Friday! Video games! Let’s talk!
With Super Mario Odyssey out of the way, this weekend I’ll be focusing mostly on finishing up Wolfenstein II: The New Colossus. Mario Odyssey was incredible and I’m still making my way through the post-game content, but it’s sharing “short burst” duty with Steamworld Dig 2 on my Switch — basically, anytime I’m a passenger in a vehicle, have a break between homework, or working out on the bike, I’ll be playing Odyssey or Dig 2, while my primary focus at home lies elsewhere.
Wolfenstein II: The New Colossus started off with a bang. Literally. Despite its strong sense of storytelling and character development, the gunplay feels just “fine” while the mission structure was incredibly dull during its opening hours. It eventually hit its flow by hour three and I’ve been enthralled ever since. This game presents so many “what in the ultimate fuck?!” moments and throws you into some incredibly visceral scenarios that it just feels surreal at times.
At first, though, it felt as if I was playing a different game than everybody else. It was universally praised on social media, but I just wasn’t feeling it.
I watched the recent episode of the Giant Bombcast where Jeff, Brad, Ben, and special guest Greg Miller talked about their Wolfenstein II experiences, and mine echoed theirs in more ways than one. As Jeff mentioned, he eventually reached a point where he discovered he was playing the game “wrong,” aiming down the sights, hiding behind cover, and approaching Wolfenstein II as a traditional shooter. Rather, what the game wants you to do is dual-wield everything and never stop moving.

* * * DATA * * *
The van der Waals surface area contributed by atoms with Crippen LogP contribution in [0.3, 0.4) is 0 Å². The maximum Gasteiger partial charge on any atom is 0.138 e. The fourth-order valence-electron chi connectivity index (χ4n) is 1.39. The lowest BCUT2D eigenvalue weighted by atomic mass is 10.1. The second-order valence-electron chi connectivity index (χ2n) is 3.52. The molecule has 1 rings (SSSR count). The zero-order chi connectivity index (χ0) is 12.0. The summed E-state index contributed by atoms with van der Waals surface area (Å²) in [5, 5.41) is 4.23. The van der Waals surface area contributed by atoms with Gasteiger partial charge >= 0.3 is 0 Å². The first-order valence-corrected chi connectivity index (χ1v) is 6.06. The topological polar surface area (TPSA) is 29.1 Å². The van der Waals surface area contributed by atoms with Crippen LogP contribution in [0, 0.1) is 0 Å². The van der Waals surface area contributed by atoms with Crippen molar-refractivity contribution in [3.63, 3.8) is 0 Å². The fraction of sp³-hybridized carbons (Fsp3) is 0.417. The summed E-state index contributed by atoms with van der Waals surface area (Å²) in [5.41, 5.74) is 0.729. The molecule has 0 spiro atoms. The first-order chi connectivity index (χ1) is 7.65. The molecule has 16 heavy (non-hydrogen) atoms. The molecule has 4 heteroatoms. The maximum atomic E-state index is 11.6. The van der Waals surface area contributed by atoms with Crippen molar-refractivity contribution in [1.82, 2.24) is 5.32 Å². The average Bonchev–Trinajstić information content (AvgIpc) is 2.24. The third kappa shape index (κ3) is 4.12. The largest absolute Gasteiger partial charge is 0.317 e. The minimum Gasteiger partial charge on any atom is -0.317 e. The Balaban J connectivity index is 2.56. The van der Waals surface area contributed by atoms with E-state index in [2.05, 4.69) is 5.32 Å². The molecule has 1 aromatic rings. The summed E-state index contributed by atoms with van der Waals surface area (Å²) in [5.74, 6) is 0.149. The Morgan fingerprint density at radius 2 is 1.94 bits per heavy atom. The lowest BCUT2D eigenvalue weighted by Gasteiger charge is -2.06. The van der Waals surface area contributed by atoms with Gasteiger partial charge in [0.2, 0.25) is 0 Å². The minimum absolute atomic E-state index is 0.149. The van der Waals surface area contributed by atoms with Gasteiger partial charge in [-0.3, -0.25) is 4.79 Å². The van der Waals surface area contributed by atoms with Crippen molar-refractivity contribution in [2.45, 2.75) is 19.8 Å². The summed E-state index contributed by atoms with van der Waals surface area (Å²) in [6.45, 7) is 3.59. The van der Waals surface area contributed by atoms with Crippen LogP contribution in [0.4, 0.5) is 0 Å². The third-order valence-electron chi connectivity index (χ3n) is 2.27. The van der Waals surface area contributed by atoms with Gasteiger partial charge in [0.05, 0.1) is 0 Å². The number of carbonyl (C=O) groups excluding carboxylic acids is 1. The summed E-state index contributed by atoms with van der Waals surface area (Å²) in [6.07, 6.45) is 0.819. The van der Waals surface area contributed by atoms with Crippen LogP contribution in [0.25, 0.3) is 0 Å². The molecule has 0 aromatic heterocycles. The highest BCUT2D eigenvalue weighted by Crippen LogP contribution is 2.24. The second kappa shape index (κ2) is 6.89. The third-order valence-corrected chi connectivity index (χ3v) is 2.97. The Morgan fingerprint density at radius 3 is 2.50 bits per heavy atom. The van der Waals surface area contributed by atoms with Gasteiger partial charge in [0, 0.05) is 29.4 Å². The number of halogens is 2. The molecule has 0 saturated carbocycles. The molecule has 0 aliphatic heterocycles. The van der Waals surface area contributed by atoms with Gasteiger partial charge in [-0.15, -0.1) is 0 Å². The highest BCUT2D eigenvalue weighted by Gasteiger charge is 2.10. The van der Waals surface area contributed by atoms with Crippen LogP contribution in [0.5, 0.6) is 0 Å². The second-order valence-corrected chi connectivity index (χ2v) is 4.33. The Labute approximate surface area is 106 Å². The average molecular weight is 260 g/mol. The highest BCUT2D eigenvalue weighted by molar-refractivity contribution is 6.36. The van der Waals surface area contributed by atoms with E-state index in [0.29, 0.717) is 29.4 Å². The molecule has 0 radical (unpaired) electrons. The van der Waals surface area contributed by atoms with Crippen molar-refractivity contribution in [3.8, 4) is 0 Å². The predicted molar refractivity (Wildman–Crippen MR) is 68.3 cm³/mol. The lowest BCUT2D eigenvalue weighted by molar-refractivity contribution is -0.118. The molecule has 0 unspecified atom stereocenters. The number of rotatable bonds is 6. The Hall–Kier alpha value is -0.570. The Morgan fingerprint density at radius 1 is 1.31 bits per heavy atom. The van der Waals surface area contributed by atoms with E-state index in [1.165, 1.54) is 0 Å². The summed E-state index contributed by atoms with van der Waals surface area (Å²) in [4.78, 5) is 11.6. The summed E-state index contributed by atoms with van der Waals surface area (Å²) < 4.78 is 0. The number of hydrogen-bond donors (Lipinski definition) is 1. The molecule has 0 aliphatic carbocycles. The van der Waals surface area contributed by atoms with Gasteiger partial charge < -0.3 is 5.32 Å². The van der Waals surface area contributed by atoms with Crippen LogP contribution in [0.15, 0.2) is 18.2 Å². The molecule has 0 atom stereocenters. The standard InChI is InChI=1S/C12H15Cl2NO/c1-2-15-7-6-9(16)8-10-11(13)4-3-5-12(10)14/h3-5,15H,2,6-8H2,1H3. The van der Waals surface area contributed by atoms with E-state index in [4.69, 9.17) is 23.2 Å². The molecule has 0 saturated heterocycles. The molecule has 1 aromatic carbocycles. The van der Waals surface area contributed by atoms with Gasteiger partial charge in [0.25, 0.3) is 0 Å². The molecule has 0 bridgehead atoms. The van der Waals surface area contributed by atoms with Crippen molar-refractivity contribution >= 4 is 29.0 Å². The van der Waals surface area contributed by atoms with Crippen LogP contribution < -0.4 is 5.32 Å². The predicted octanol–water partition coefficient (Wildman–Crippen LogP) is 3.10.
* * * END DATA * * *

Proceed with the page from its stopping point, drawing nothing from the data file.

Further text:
The game’s perk system automatically increases your effectiveness by playing a certain way, like burning enemies or killing them with heavy weapons. I was taking my time, sneaking around levels and taking out guards and commanders one at a time with throwing axes. However, I wasn’t gaining many perks in the process since I was only killing in one or two different ways. Once I took Jeff’s advice and started upgrading shotguns and grenades, rushing through doorways and leaving a trail of corpses in my wake, I started having a lot more fun with the gameplay aspect and stopped dying so often.
I also got to feed and pet a pig named Rosa, so yeah, GOTY and all that jazz.
I picked up Sonic Mania for my Switch, although I’ve never really been a fan of the series. I was in the market for something short and less story-focused so I figured I’d give it a fair shake. Unfortunately, it reaffirmed my opinion of the games and I was ready to throw in the towel in under an hour.
I can tell a lot of TLC went into crafting Sonic Mania and it’s definitely something fans of the series can be proud of, but yeah. Not for me. It just doesn’t seem to know what it wants to accomplish — go fast, but also take your time and explore and platform… nothing works incredibly well in tandem with one another. At least not for me.
This is what led to me picking up Steamworld Dig 2. It’s a 2D metroidvania-style game where you control a robot named Dorothy on a search for her brother Rusty (the protagonist from the first game). You reach a small mining town populated by fellow robots and begin digging into the mine below in search for clues. This plays into the game’s hook where you dig for minerals, bring them back to the surface for coins, and use the coins on upgrades that allow you to dig even further. I’ve only been at it for two hours, but it’s extremely rewarding and downright gorgeous to look at for a 2D game.
TL;DR – I should have Wolfenstein II: The New Colossus finished this weekend and I’ll fill in the gaps with Steamworld Dig 2 or Super Mario Odyssey’s post-game moon hunts. After Steamworld is finished, it’s on to Golf Story and Assassin’s Creed Origins and then back to Persona 5. I’d like to have Persona finished before Xenoblade Chronicles 2 releases in December, since I hate playing two RPGs at once, but that’s unlikely to happen. We’ll see.
What about you, folks? Got any gaming plans this weekend?